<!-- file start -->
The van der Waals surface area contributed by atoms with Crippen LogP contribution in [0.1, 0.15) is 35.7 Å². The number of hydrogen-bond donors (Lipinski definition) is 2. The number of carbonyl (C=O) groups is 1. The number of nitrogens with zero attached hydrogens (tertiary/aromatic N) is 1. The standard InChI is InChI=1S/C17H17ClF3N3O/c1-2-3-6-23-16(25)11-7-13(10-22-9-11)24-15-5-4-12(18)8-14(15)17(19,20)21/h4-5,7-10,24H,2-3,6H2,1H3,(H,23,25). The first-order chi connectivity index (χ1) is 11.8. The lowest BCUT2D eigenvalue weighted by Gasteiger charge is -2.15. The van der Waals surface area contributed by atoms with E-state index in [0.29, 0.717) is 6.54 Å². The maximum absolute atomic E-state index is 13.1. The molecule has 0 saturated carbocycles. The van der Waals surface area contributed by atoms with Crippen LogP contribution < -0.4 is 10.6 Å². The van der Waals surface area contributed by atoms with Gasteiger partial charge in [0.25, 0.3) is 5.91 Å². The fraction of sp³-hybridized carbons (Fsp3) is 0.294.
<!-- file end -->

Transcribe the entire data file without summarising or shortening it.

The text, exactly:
The van der Waals surface area contributed by atoms with Crippen LogP contribution in [0.1, 0.15) is 35.7 Å². The number of hydrogen-bond donors (Lipinski definition) is 2. The number of carbonyl (C=O) groups is 1. The number of nitrogens with zero attached hydrogens (tertiary/aromatic N) is 1. The standard InChI is InChI=1S/C17H17ClF3N3O/c1-2-3-6-23-16(25)11-7-13(10-22-9-11)24-15-5-4-12(18)8-14(15)17(19,20)21/h4-5,7-10,24H,2-3,6H2,1H3,(H,23,25). The first-order chi connectivity index (χ1) is 11.8. The lowest BCUT2D eigenvalue weighted by Gasteiger charge is -2.15. The van der Waals surface area contributed by atoms with E-state index in [0.29, 0.717) is 6.54 Å². The maximum absolute atomic E-state index is 13.1. The molecule has 0 saturated carbocycles. The van der Waals surface area contributed by atoms with Crippen LogP contribution < -0.4 is 10.6 Å². The van der Waals surface area contributed by atoms with Gasteiger partial charge in [0.25, 0.3) is 5.91 Å². The fraction of sp³-hybridized carbons (Fsp3) is 0.294.